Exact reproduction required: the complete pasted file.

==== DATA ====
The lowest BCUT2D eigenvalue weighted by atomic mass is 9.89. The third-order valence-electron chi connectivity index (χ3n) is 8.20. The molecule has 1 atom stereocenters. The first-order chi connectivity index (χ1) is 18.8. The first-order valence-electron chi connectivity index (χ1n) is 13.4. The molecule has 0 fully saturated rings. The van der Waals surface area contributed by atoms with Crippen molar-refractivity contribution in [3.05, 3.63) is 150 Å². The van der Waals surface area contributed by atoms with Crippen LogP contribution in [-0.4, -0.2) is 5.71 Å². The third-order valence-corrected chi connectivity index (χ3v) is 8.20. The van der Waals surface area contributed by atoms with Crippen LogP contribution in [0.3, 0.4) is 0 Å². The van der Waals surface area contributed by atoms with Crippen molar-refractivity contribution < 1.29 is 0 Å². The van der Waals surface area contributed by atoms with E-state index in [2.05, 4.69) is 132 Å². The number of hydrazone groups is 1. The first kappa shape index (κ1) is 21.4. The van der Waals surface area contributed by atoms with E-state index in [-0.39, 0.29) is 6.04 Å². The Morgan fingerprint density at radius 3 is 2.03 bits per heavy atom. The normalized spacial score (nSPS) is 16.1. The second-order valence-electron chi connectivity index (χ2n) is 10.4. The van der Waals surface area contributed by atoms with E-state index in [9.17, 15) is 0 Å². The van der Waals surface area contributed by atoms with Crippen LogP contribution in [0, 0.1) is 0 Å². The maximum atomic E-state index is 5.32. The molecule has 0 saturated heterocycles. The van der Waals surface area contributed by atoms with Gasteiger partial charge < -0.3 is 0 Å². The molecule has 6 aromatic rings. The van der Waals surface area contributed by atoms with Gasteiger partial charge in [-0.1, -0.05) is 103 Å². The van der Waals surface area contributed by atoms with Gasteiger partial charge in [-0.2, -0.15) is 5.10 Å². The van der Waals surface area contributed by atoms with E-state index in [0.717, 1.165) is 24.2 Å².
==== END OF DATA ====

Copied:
The lowest BCUT2D eigenvalue weighted by atomic mass is 9.89. The third-order valence-electron chi connectivity index (χ3n) is 8.20. The molecule has 1 atom stereocenters. The first-order chi connectivity index (χ1) is 18.8. The first-order valence-electron chi connectivity index (χ1n) is 13.4. The molecule has 0 fully saturated rings. The van der Waals surface area contributed by atoms with Crippen molar-refractivity contribution in [3.05, 3.63) is 150 Å². The van der Waals surface area contributed by atoms with Crippen LogP contribution in [-0.4, -0.2) is 5.71 Å². The third-order valence-corrected chi connectivity index (χ3v) is 8.20. The van der Waals surface area contributed by atoms with Crippen LogP contribution in [0.3, 0.4) is 0 Å². The van der Waals surface area contributed by atoms with Crippen molar-refractivity contribution < 1.29 is 0 Å². The van der Waals surface area contributed by atoms with E-state index in [2.05, 4.69) is 132 Å². The number of hydrazone groups is 1. The first kappa shape index (κ1) is 21.4. The van der Waals surface area contributed by atoms with E-state index in [-0.39, 0.29) is 6.04 Å². The Morgan fingerprint density at radius 3 is 2.03 bits per heavy atom. The normalized spacial score (nSPS) is 16.1. The second-order valence-electron chi connectivity index (χ2n) is 10.4. The van der Waals surface area contributed by atoms with E-state index in [9.17, 15) is 0 Å². The van der Waals surface area contributed by atoms with Crippen LogP contribution in [0, 0.1) is 0 Å². The maximum atomic E-state index is 5.32. The molecule has 0 saturated heterocycles. The van der Waals surface area contributed by atoms with Gasteiger partial charge < -0.3 is 0 Å². The molecule has 6 aromatic rings. The van der Waals surface area contributed by atoms with Gasteiger partial charge in [-0.1, -0.05) is 103 Å². The van der Waals surface area contributed by atoms with Gasteiger partial charge in [-0.2, -0.15) is 5.10 Å². The van der Waals surface area contributed by atoms with E-state index in [0.717, 1.165) is 24.2 Å².